The Fund's Role in Low-Income Countries
11. The Committee fully endorses the Monterrey Consensus, which has reaffirmed that sound economic policies and institutions, together with strong, broad-ranging international support, are the twin pillars on which to build enduring poverty reduction. It encourages the Fund to work closely with the UN, the World Bank, the regional development banks, and bilateral donors in developing a comprehensive and transparent system to monitor progress toward the Millennium Development Goals.
12. The Committee welcomes the outcome of the recent reviews of the Fund's Poverty Reduction and Growth Facility (PRGF) and of the Poverty Reduction Strategy Paper (PRSP) approach. The PRSP process should continue to be nurtured as the suitable framework for fostering the efforts of low-income countries and their international partners to achieve poverty reduction and higher growth. The substantial progress under PRGF-supported programs in implementing the PRSP approach will be further enhanced by better identifying the sources of sustained growth, strengthening public expenditure management, and using poverty and social impact analysis more systematically. The Committee encourages the Fund and the Bank to continue their collaboration on each of these issues and looks forward to reviewing progress at its next meeting. Capacity building will remain a potent vehicle for ensuring ownership and enhancing the implementation of effective poverty reduction strategies, and the Committee looks forward to the review of technical assistance leading to its increased effectiveness. The Committee welcomes, in particular, the African Regional Technical Assistance Centers (AFRITACs), whose establishment will support the New Partnership for Africa's Development, and looks forward to the timely financing of this initiative.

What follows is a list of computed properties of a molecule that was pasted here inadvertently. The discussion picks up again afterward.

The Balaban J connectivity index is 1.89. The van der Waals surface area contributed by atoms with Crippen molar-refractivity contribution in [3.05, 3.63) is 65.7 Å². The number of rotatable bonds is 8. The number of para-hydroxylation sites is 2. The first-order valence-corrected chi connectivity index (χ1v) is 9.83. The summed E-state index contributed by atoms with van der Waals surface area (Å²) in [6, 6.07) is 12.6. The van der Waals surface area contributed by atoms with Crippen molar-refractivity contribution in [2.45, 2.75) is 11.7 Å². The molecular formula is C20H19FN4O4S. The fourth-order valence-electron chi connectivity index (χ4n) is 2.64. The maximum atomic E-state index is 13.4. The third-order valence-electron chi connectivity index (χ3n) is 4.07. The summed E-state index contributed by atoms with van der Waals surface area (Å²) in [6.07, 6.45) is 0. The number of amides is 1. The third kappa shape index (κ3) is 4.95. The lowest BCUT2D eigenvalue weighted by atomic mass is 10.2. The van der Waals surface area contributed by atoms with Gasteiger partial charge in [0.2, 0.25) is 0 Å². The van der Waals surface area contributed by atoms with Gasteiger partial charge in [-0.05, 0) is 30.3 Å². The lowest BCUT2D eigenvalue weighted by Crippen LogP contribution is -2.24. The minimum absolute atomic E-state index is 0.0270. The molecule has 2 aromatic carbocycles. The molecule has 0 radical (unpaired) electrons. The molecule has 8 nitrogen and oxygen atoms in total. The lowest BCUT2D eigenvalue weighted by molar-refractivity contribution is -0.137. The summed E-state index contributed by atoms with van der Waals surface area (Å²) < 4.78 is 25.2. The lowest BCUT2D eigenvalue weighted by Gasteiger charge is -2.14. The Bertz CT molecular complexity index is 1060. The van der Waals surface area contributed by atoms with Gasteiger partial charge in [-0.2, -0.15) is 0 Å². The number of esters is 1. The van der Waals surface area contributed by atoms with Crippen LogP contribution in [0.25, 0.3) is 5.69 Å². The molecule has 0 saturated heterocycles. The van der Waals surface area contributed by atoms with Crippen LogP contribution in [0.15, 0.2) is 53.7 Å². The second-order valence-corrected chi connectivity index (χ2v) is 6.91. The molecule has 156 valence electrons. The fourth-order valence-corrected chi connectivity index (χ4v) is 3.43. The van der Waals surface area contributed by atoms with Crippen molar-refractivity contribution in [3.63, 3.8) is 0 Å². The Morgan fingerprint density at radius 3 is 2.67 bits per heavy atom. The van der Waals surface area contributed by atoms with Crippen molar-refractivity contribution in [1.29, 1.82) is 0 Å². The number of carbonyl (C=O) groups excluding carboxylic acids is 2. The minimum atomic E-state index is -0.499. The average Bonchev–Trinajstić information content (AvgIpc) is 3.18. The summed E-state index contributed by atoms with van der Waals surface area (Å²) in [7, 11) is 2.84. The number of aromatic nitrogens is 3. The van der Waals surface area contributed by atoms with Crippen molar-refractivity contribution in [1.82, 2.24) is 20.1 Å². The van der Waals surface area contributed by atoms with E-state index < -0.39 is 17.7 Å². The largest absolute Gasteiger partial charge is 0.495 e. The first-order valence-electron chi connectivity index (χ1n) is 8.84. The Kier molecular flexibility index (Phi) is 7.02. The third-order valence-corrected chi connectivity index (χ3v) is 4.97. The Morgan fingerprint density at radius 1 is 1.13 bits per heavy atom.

13. The recovery of low-income countries that have been affected by the recent economic slowdown and commodity price shocks will continue to require particular attention. The Committee supports the Fund's continued readiness to respond flexibly and proactively to the financing needs of low-income countries, including by augmenting PRGF financing where necessary. It recognizes that there may be a need to consider mobilizing new PRGF resources if the high demand for PRGF financing continues. While the Committee is encouraged by the progress with the implementation of the HIPC Initiative, it notes that, in a number of cases, debt sustainability remains an issue and calls on the IMF and World Bank to review the situation. It urges eligible countries to step up their reform efforts to reach their decision and completion points, noting, in this context, the flexibility embedded in the HIPC Initiative framework to accommodate the special circumstances of countries emerging from conflict. The Committee notes the application within the current guidelines of the topping up feature designed to help countries cope with exceptional exogenous shocks. It calls for further efforts to enhance debt management in HIPCs and continued close monitoring of their debt sustainability as they move toward, and beyond, their completion points.
Streamlining Conditionality and Enhancing Ownership
14. The Committee welcomes the initial progress made toward enhancing the effectiveness of Fund-supported programs through streamlined and focused conditionality and strong national ownership of economic reforms. It urges further progress, in cooperation with the Bank, and looks forward to a report on these issues, including on the Fund's consideration of new conditionality guidelines, at its next meeting.
Combating Money Laundering and the Financing of Terrorism
15. The Committee underscores that international efforts to counter abuse of the international financial system to finance terrorism and launder the proceeds of illegal activities remain a priority. It is encouraged by the response by many countries to its call last November for all countries to ratify and implement fully the UN instruments to counter terrorism financing, to freeze terrorist assets, and to establish financial intelligence units and ensure the sharing of information. The Committee urges countries that have not as yet done so to fully implement and comply with these instruments. It also welcomes the substantial progress made by the Fund, in close collaboration with the World Bank, in implementing all elements of its action plan to intensify the work on anti-money laundering and combating the financing of terrorism (AML/CFT). The Committee notes in particular the good start made in assessing gaps in national AML/CFT regimes, and fully supports the provision of technical assistance to help countries identify and address such gaps.